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Investigation of water adsorption on metal oxide surfaces under conditions representative of PuO2 storage containers.

Published online by Cambridge University Press:  13 February 2012

Patrick Murphy
Engineering Department, Lancaster University, Lancaster, LA1 4YR, UK
Colin Boxall
Engineering Department, Lancaster University, Lancaster, LA1 4YR, UK
Robin Taylor
Central Laboratory, B170, National Nuclear Laboratories, Sellafield, Seascale, Cumbria, CA20 1PG, UK
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We have developed a QCM (Quartz Crystal Microbalance) based method for direct gravimetric determination of water adsorption on PuO2 surrogate surfaces, especially CeO2, under conditions representative of those in a typical PuO2 storage can. In this application, the method of transduction of the QCM relies upon the linear relationship between the resonant frequency of piezoelectrically active quartz crystals and the mass adsorbed on the crystal surface. The spurious effect of high temperatures on the resonant frequency of coated QCM crystals has been compensated for by modeling the temperature dependence of the frequency response of the surrogate coated-QCM crystal in the absence of water. Preliminary results indicate that water is readily adsorbed from the vapor phase into porous metal oxide structures by capillary condensation, an observation that may have important ramifications for water uptake within the packed powder beds that may obtain in PuO2 storage cans.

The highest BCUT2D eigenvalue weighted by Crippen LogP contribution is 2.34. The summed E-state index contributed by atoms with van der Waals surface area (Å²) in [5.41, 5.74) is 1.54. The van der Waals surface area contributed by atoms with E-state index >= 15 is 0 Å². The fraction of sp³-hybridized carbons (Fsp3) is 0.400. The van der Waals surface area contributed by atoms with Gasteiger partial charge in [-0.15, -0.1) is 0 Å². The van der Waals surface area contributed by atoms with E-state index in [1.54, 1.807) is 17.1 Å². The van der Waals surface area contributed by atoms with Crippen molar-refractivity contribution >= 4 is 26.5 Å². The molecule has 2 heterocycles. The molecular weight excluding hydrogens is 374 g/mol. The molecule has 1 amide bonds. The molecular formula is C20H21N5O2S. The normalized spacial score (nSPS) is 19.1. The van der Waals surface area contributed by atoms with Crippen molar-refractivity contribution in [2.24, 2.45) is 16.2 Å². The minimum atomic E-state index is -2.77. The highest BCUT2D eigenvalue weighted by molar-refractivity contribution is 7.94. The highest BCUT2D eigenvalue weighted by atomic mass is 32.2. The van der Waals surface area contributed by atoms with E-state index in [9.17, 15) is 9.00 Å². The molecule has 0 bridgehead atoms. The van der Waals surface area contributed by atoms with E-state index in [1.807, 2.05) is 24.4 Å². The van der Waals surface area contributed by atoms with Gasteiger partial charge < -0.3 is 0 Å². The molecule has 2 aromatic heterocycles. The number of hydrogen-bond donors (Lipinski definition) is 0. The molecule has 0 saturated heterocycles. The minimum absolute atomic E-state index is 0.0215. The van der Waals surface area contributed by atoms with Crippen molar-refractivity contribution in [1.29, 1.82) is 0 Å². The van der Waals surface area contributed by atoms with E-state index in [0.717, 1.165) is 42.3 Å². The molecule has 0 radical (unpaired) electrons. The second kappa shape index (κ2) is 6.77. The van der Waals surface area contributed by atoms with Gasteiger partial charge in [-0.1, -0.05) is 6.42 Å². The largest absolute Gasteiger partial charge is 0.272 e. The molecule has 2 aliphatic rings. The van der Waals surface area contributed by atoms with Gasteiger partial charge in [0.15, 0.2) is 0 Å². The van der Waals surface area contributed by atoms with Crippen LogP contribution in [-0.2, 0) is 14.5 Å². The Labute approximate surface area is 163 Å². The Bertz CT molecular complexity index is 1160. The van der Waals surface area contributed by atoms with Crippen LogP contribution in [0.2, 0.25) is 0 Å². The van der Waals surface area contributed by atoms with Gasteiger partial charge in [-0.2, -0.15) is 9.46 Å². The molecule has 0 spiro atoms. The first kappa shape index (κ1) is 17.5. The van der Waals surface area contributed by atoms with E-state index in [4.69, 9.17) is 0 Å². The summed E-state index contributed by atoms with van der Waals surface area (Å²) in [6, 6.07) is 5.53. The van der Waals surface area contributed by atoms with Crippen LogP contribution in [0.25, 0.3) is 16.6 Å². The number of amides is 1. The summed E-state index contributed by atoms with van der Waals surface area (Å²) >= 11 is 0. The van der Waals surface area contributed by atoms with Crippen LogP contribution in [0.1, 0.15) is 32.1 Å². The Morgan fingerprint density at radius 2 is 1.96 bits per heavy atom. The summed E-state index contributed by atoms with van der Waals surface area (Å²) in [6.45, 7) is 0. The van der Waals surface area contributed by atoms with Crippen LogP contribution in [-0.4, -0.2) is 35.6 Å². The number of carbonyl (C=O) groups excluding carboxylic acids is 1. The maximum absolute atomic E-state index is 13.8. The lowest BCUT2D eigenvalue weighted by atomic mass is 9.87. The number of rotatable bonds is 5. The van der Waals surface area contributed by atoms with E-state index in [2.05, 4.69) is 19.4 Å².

Research Article
Copyright © Materials Research Society 2012

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